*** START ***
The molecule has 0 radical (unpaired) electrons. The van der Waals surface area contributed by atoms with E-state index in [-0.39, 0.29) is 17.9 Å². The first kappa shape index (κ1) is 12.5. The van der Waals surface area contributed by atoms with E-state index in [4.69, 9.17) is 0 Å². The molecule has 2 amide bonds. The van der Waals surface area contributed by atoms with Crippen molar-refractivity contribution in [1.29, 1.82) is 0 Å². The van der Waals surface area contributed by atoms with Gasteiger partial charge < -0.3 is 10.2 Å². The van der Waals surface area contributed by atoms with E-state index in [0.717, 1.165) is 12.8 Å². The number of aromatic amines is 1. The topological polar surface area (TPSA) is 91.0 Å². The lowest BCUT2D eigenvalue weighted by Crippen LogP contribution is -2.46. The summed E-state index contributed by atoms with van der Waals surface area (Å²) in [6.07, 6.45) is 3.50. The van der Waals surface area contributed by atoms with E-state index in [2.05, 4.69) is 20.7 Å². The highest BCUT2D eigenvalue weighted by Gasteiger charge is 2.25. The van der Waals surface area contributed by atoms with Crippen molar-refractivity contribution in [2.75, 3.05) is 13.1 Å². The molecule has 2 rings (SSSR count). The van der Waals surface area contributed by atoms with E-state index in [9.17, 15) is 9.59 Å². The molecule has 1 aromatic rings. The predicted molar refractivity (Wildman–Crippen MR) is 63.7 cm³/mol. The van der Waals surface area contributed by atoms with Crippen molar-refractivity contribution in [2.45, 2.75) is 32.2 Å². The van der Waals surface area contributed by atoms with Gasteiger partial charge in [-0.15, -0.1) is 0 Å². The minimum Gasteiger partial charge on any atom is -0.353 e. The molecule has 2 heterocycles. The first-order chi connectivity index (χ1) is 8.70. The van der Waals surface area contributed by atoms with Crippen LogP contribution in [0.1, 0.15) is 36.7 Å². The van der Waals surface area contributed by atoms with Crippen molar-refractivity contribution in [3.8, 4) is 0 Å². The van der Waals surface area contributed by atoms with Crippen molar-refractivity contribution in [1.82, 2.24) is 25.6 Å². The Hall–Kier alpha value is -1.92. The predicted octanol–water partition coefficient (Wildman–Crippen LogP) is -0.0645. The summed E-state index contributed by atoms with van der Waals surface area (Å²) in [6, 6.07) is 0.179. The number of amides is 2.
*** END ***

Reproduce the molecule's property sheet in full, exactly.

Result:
The molecule has 0 radical (unpaired) electrons. The van der Waals surface area contributed by atoms with E-state index in [-0.39, 0.29) is 17.9 Å². The first kappa shape index (κ1) is 12.5. The van der Waals surface area contributed by atoms with E-state index in [4.69, 9.17) is 0 Å². The molecule has 2 amide bonds. The van der Waals surface area contributed by atoms with Crippen molar-refractivity contribution in [1.29, 1.82) is 0 Å². The van der Waals surface area contributed by atoms with Gasteiger partial charge < -0.3 is 10.2 Å². The van der Waals surface area contributed by atoms with E-state index in [0.717, 1.165) is 12.8 Å². The number of aromatic amines is 1. The topological polar surface area (TPSA) is 91.0 Å². The lowest BCUT2D eigenvalue weighted by Crippen LogP contribution is -2.46. The summed E-state index contributed by atoms with van der Waals surface area (Å²) in [6.07, 6.45) is 3.50. The van der Waals surface area contributed by atoms with E-state index in [2.05, 4.69) is 20.7 Å². The highest BCUT2D eigenvalue weighted by Gasteiger charge is 2.25. The van der Waals surface area contributed by atoms with Crippen molar-refractivity contribution in [2.75, 3.05) is 13.1 Å². The molecule has 2 rings (SSSR count). The van der Waals surface area contributed by atoms with E-state index in [9.17, 15) is 9.59 Å². The molecule has 1 aromatic rings. The predicted molar refractivity (Wildman–Crippen MR) is 63.7 cm³/mol. The van der Waals surface area contributed by atoms with Crippen molar-refractivity contribution in [2.45, 2.75) is 32.2 Å². The van der Waals surface area contributed by atoms with Gasteiger partial charge in [-0.15, -0.1) is 0 Å². The minimum Gasteiger partial charge on any atom is -0.353 e. The molecule has 2 heterocycles. The first-order chi connectivity index (χ1) is 8.70. The van der Waals surface area contributed by atoms with Crippen LogP contribution in [0.1, 0.15) is 36.7 Å². The van der Waals surface area contributed by atoms with Crippen molar-refractivity contribution in [3.8, 4) is 0 Å². The van der Waals surface area contributed by atoms with Crippen molar-refractivity contribution in [1.82, 2.24) is 25.6 Å². The Hall–Kier alpha value is -1.92. The predicted octanol–water partition coefficient (Wildman–Crippen LogP) is -0.0645. The summed E-state index contributed by atoms with van der Waals surface area (Å²) in [6, 6.07) is 0.179. The number of amides is 2.